Dáil debates

Wednesday, 4 July 2018

Heritage Bill 2016: Report Stage (Resumed) and Final Stage


8:10 pm

Photo of Eamon RyanEamon Ryan (Dublin Bay South, Green Party) | Oireachtas source

A woman I knew was knocked down and killed on a road and it was never ascertained whether the driver who struck her, who did not come from a pub but who left the scene, had been drinking. He did not come forward. That incident inspired me to fixate on every aspect of the issue of road safety. Amendment No. 27 would contribute to road safety. Rather than giving carte blancheto landowners as the Minister and Fianna Fáil suggest, the amendment proposes being very forensic and specific by making reference to section 70(2)(b) and (9) of the Roads Act 1993 such that a person authorised or instructed by the council to cut back a hedge in a situation where there is a safety hazard would be compelled to so, which may take place at any time of year and that the local authority, should it consider that the person may not do so, retains its traditional ability to cut back the hedge to ensure road safety.

No one should question in any way the interest of Members on this side of the House in road safety and their willingness to address that.

Another protection we want to ensure is protection of nature, which we believe is important for the reasons Deputy Boyd Barrett outlined. We are part of an ecological system and when we narrow that system, it brings risks, consequences and knock-on effects that sometimes take a long time to see and are not easy to correlate but are very real. The protection of many bird and bee species is not an insignificant issue.

The Minister's attack in the debate last night on Birdwatch Ireland was incredible and inexcusable. Birdwatch Ireland is a very large reputable organisation that is part of an international organisation. Fifteen thousand people in this country dedicate a lot of their time on a voluntary basis to this cause and to disparage and discredit them in the way the Minister did it last night was wrong. I do not know whether the words she used came from the Department. If they did, there is a real question for the public service to answer in its attitude and approach to the passing of this legislation. If they were the Minister's words, I ask her to withdraw the comments and apologise to perfectly decent and good people who are asking that science would apply in the application of this legislation. On Committee Stage, the Minister changed the percentage in terms of the effect of what was happening in every second sentence. If we are talking about scientific accuracy, fairness and rigour we should start here in the Dáil.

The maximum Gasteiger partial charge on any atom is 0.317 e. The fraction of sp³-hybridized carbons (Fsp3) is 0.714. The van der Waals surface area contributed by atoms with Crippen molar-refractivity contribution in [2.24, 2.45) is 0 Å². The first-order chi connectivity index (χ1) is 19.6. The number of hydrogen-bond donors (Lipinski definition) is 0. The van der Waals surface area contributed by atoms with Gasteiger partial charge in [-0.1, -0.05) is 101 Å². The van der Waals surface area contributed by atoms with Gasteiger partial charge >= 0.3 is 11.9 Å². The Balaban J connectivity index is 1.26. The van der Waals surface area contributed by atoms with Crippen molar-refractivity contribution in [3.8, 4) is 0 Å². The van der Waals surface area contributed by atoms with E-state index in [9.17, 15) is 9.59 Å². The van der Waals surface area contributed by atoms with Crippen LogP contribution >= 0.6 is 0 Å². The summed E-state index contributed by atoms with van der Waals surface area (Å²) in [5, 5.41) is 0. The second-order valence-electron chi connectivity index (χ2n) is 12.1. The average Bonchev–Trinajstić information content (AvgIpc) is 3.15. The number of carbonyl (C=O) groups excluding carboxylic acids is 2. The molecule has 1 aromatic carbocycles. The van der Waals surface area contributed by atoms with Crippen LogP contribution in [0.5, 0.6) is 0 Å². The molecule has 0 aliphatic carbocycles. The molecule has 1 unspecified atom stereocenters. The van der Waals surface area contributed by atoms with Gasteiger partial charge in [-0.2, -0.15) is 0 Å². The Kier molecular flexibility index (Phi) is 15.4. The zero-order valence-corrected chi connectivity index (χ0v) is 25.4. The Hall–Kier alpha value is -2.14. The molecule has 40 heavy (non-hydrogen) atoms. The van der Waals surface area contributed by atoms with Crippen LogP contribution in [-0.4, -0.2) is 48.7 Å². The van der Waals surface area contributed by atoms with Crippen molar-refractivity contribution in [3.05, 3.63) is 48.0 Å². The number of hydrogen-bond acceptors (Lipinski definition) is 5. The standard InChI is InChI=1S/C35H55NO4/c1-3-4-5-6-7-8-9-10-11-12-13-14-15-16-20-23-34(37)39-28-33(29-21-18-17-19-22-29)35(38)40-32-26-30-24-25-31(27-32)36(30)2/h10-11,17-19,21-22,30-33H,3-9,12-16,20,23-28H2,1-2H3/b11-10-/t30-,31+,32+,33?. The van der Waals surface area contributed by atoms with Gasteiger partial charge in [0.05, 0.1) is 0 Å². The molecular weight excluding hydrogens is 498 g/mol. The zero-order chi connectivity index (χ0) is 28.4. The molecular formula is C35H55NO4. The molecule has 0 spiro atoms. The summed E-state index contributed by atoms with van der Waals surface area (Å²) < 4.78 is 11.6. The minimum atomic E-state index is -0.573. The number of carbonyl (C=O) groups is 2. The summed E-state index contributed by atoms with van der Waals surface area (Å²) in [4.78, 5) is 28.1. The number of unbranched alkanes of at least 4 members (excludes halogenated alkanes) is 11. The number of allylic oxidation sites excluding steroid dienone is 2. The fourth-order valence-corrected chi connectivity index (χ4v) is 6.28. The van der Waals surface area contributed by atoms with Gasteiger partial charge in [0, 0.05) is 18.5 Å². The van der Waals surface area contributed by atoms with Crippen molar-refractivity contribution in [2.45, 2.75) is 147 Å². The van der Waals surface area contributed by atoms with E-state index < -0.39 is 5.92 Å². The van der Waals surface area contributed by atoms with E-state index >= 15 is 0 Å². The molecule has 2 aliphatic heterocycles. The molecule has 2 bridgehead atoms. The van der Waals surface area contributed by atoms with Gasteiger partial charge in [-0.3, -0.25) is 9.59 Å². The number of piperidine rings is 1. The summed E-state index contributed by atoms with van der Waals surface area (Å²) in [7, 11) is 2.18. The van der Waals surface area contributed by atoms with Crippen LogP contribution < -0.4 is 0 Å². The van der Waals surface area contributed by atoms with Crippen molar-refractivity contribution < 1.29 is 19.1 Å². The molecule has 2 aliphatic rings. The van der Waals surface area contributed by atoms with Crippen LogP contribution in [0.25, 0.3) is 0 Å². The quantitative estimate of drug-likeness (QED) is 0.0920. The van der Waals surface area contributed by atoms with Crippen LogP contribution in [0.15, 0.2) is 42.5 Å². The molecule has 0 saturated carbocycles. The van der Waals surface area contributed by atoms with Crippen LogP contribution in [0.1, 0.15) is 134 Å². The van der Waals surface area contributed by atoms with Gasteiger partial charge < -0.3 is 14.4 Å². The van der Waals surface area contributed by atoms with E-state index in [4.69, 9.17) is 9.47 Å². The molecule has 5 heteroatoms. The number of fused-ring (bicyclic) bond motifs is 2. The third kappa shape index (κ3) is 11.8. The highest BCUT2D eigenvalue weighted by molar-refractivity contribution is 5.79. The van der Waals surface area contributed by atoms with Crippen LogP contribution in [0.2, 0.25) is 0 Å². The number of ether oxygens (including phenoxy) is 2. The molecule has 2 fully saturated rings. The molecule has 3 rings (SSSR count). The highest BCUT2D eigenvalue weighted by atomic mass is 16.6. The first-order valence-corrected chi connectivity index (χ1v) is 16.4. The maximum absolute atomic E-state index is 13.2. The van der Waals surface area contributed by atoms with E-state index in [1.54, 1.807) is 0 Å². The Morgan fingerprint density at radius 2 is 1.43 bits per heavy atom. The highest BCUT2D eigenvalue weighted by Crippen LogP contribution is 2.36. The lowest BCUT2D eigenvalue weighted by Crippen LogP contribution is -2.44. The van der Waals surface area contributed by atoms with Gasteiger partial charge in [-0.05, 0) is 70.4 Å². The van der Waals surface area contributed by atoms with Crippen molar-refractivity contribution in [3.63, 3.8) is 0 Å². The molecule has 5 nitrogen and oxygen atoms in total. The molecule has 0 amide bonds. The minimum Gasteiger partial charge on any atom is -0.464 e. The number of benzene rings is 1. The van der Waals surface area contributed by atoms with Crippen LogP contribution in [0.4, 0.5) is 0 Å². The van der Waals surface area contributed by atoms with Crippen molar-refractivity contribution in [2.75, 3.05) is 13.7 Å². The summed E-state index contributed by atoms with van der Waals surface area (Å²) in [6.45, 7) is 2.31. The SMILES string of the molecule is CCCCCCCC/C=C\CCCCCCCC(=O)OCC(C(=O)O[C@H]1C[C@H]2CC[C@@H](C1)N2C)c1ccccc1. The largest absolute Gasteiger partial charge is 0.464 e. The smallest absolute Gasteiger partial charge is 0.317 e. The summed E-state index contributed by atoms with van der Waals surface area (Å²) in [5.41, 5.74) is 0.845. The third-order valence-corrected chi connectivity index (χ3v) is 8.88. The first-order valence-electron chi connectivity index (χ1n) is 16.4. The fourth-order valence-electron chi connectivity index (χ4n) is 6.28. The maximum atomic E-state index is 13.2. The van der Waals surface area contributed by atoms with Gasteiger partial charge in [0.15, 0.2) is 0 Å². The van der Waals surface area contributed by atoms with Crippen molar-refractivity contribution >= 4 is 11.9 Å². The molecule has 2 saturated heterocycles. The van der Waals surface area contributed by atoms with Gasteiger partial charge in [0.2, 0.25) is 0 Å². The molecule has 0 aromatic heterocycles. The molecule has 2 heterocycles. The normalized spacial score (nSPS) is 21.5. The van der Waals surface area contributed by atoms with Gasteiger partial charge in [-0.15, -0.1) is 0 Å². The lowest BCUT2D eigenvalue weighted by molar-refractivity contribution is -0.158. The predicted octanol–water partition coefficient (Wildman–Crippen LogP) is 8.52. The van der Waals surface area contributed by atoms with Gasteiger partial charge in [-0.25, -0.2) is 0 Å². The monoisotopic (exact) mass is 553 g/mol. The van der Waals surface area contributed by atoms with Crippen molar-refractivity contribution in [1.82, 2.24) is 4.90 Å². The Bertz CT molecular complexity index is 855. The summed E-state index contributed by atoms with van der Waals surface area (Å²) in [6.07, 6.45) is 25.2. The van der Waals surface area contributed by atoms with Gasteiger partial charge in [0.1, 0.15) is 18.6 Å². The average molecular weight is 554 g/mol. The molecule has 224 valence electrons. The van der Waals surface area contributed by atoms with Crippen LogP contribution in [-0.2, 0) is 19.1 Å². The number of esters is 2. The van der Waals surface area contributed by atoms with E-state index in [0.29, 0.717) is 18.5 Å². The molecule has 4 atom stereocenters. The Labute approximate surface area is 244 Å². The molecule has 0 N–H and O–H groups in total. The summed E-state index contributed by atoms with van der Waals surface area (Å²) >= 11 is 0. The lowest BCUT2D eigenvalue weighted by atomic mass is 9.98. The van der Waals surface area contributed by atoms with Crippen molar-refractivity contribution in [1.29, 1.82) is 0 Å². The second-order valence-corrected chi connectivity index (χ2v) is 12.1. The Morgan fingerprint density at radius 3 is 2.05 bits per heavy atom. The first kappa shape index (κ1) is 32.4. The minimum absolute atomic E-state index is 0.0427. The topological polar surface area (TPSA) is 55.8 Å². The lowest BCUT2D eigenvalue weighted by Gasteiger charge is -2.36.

We should scrap this entire Bill and do the scientific analysis that is called upon to understand exactly what is happening in our natural world. Part of the problem is that we do not know what is going on because we do not do enough monitoring. We do not know enough about what is happening with our breeding birds and when they are breeding. The best scientific analysis we have indicates that this provision threatens the yellowhammer, one of the birds on the red list which is threatened with extinction.

There are many different avenues we could take in promoting our amendments. The Minister was satisfied yesterday that we had gone through a consultation process yet the vast majority of the responses in that process had raised serious concern about the threat to wildlife in the provisions for change being advanced. In terms of that consultation process, I have a letter from the head of environmental assessment in the Environmental Protection Agency, EPA, to the National Parks and Wildlife Service. When asked to consider the approach that should be taken, it stated: "[...] any changes are to be considered that they be based on scientific evidence as to their relative merits as biodiversity protection and enhancement measures and as general environmental protection measures." The EPA further states: "If insufficient evidence is available at this point in time and if there is a need for further research and study of the existing controls then it would be more prudent to leave the controls as they are until such research is completed."

I listened intently on Committee Stage to the reason we were doing this and the only accurate answer I could measure was that it would be handy for contractors. That is not scientific evidence that justifies what will be open season on hedgerow cutting in August. I see no other reason. In discussions with Fianna Fáil on this it seems the only reason it will not vote against the Government is because it believes the local authorities would not respond quickly enough. If that is the concern, that behoves us to resource the local authorities and the National Parks and Wildlife Service and to take road safety and environmental protection seriously and not throw our hands up in the air and say that in respect of environmental laws, no one believes in them, no one applies them in Ireland and we can never get local authorities to answer a telephone call. If that is the reason this Bill is going through the House, that is not good enough.

I beseech Fianna Fáil Members, for their own health of mind, to consider amendment No. 27, which is all about road protection and doing the right thing in terms of road safety but doing that through our local authorities. If they are not to be trusted we should up their game and give them the resources they need to get this right.

Every Member knows that once the word goes out from here that the hedgerows can now be cut in August, that will be done wholesale. No one will be prosecuted and what is advanced in terms of science and environmental protection will go out the window because people will say that is the new rule. That would be a tragic loss.


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